Last week I spent a day in Champagne country to interview Carol Duval-Leroy for my next book. It was a wonderful day despite the dreary grey weather and barren fields of pruned grape vines.
We had a marvelous lunch chez elle with, not surprisingly, lots of her Champagne, then a tour of the cave, the bottling process, an explanation of the grapes, and much more.
During our lunch there were three pretty glasses on the table, two for wine, one for water. There was not, however, what most of us imagine when we think of “les verres de Champagne.” The absence of the classic vessel was intriguing I thought so obviously I asked Carol about the best way to serve her divine wine.
“The best way to serve Champagne is in a white wine glass,” she said. “In that way you preserve the bubbles, which are dispersed and quickly disappear in a coupe and the opening of the white wine glass gives you the volume to appreciate the aromas of the Champagne, unlike the classic flute with its small aperture.”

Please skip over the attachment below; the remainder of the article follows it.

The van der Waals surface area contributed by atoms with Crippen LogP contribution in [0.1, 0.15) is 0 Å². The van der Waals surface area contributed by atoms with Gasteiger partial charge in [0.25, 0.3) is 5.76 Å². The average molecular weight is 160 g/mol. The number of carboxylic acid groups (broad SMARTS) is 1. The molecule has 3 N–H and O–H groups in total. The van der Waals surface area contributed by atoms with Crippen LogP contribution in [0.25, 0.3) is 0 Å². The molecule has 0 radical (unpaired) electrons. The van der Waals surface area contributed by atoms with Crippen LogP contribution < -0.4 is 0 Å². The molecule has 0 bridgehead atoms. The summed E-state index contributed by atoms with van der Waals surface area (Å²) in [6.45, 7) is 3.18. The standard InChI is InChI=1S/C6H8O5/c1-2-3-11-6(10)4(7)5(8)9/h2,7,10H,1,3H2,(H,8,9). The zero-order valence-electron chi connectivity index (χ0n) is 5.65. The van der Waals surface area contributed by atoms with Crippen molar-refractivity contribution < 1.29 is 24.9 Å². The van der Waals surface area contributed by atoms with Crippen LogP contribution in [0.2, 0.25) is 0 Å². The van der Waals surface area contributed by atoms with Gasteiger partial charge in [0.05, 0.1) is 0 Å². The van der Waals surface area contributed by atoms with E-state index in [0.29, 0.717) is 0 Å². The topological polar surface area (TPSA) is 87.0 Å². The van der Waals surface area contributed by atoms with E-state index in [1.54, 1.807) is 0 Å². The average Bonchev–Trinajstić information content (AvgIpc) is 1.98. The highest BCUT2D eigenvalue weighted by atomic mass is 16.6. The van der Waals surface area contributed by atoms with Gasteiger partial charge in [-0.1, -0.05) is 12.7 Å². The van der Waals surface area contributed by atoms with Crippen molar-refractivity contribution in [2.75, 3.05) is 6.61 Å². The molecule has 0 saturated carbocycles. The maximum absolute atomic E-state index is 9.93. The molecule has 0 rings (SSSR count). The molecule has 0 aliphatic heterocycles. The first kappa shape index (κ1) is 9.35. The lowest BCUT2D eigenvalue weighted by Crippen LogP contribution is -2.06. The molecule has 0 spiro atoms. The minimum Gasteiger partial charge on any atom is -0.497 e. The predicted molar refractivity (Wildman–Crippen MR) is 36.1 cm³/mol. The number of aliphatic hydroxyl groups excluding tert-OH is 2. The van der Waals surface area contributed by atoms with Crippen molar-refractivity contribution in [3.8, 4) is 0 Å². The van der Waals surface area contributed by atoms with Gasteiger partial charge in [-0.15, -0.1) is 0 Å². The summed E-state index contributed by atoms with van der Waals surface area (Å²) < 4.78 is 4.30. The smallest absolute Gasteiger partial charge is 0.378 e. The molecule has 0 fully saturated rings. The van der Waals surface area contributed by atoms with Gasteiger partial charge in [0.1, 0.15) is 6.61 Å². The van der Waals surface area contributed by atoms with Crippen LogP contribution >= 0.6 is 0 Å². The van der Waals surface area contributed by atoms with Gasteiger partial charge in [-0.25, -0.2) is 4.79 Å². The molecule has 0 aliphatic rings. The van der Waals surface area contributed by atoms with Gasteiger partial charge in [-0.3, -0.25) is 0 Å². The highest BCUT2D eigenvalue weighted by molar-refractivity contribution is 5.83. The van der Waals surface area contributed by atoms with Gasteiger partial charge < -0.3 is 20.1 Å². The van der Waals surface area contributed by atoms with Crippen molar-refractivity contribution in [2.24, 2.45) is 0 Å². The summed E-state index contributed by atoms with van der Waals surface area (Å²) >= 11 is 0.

The crystallerie house, Saint-Louis, now owned by Hermès, is the oldest glassmaking manufacturer in Europe (1586) and presents among its collections a stunningly sober vessel that is poetically described in this way : “Forgotten is the intimidating etiquette of the traditional dégustation: Twist 1586 proposes, without concern for color or origin, a choice as natural as it is universal: a glass for the young wine, a glass for the mature wine, a glass for Champagne. . .”
When I asked Carol Duval-Leroy her position on tulip flutes, she said they were an excellent alternative because their depth heightens the bubble experience while the opening allows the full sensual impact of appreciating the essence of the Champagne.
Since the very raison d’être of Champagne is the burst of bubbles (OK, let’s not quibble, the grapes, the process, but still. . .) it’s important that we work with the effervescence to achieve the maximum pleasure from one of life’s perfect little pleasures.
Oh yes, remember to hold the stem of the glass, not the bowl — whatever shape you may choose. You do not want your hand to warm the glass and thus diminish the chilly thrill of the Champagne.
How do you drink your Champagne?